We gave the new translation a go on Tuesday morning at St Mary`s. I intend using it on Tuesdays of July and then all the weekdays of August to get at least a core of parishioners familiar with the responses. In fact the reaction I got was could we have it twice a week to increase familiarity? I struggled greatly with the paperback interim missal which won`t lie open of course and so kept closing on me during the Mass. That will need sorting out.

Give that this is a time of change for the whole Catholic Church in this country what with the translation and the re-introduction of abstinence on Fridays I intend doing something more about ad orientem. A week past Sunday we had the First Holy Communion Mass at Ss Peter and Paul`s, Longbenton. As the children are now used to school Masses being ad orientem I weighed up the options. It may confuse the children to celebrate facing the people after having carfeully explained the advantages of ad orientem a while ago. On the other hand the parish aren`t used to it as yet and can get angry at this as they feel `excluded`. However the church was packed with the families of the communicandi many of whom had probably not been to Mass for a long time so I decided to stick to ad orientem for the offertory up to the distribution of Holy Communion. No-one made any comments and no-one appeared to be angry but I hope to talk about it this Sunday which will be the first time I`ve said the Sunday Mass in Longbenton since the First Holy Communion Mass. (At St Mary`s, Forest Hall the children are not used to regular school Masses but that will change in the new school year from September.)

Another change to which attention will have to be drawn is the new instruction for the laity`s reception of Holy Communion. For anyone who is not aware the English bishops have had an instruction included in or missals which will read:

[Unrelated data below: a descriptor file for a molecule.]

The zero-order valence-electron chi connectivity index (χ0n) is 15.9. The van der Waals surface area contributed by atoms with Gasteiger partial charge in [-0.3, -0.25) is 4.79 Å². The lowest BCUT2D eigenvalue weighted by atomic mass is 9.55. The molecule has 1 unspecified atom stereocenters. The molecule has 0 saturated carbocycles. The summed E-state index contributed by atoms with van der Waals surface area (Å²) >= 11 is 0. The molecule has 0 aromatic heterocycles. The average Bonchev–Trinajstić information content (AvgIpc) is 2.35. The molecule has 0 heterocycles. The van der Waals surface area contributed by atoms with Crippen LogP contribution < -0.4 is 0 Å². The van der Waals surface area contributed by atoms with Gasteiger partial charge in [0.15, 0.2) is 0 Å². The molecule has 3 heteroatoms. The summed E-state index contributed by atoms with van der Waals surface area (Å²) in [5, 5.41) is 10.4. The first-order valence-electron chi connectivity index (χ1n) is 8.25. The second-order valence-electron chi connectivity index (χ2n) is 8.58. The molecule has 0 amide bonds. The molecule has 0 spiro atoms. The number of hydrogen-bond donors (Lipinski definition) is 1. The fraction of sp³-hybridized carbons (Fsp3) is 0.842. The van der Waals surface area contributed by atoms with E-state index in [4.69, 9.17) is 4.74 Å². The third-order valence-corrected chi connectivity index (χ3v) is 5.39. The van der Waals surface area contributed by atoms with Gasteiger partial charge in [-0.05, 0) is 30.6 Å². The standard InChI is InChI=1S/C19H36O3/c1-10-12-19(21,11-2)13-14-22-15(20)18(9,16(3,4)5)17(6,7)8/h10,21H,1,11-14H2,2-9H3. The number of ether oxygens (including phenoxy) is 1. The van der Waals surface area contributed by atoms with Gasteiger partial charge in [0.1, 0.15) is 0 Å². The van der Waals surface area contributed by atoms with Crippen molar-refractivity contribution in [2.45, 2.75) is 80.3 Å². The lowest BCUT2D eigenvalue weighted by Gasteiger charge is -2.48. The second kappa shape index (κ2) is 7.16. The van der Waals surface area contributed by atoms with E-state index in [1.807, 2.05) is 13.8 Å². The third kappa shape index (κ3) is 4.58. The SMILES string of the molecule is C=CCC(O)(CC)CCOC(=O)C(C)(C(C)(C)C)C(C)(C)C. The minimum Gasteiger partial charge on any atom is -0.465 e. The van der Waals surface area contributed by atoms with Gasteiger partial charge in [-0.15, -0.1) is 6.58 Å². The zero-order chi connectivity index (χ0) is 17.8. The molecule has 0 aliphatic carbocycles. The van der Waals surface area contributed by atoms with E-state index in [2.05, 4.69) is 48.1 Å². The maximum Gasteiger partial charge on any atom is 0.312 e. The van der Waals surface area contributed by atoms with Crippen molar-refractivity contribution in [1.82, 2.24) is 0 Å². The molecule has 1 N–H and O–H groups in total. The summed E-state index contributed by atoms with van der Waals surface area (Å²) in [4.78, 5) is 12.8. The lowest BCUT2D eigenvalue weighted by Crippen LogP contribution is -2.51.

"In the Dioceses of England and Wales Holy Communion is to be received standing, though individual members of the faithful may choose to receive Communion while kneeling. However, when they communicate standing, it is recommended that the faithful bow in reverence before receiving the sacrament."

We`ll have to look into bowing so as to be faithful to the recommendation and even it seems provide a prie dieu or something like that for those individuals who may choose to kneel as the instruction says.

Tuesday, July 12, 2011


This year I began looking for new material to use with out confirmation class. The last two times we have used the DVDs prepared by CAFE. I thought they were rather good and especially enjoy anything that involves Fr Stan Fortuna but the candidates and catechists were not as positive so I decided to find something else.

Thanks to a comment I left on another blog I was told about the Anchor course prepared by the Dominican Sisters of St Joseph based in the New Forest. So I ordered copies and we set to work. I`m glad to say the catechists this year have repeatedly told me how much more they have enjoyed the session this time. I wasn`t really sure how the Anchor course would work as it is not specifically geared to conformation preparation. What it does give is a general catechesis on the basics of the faith using the structure of the Mass. The Anchor part of our sessions have lasted about forty-five minutes and the first fifteen minutes were tailored to the needs of confirmation candidates. Thus we first asked the children to give us a short account of the life of the saint whose name they had chosen and then used that section to talk about the gifts of the Holy Spirit. What has been a great improvement on previous attempts was the last ten minutes of each session where the candidates came into church where the Blessed Sacrament was exposed and they knelt and followed the suggested prayer format. (In previous years they had stood or sat in a circle with a candle in the middle:something I was eager to change.)

However Anchor has many uses. The website says:

ANCHOR is especially written for parents:

- parents of children undergoing a sacramental preparation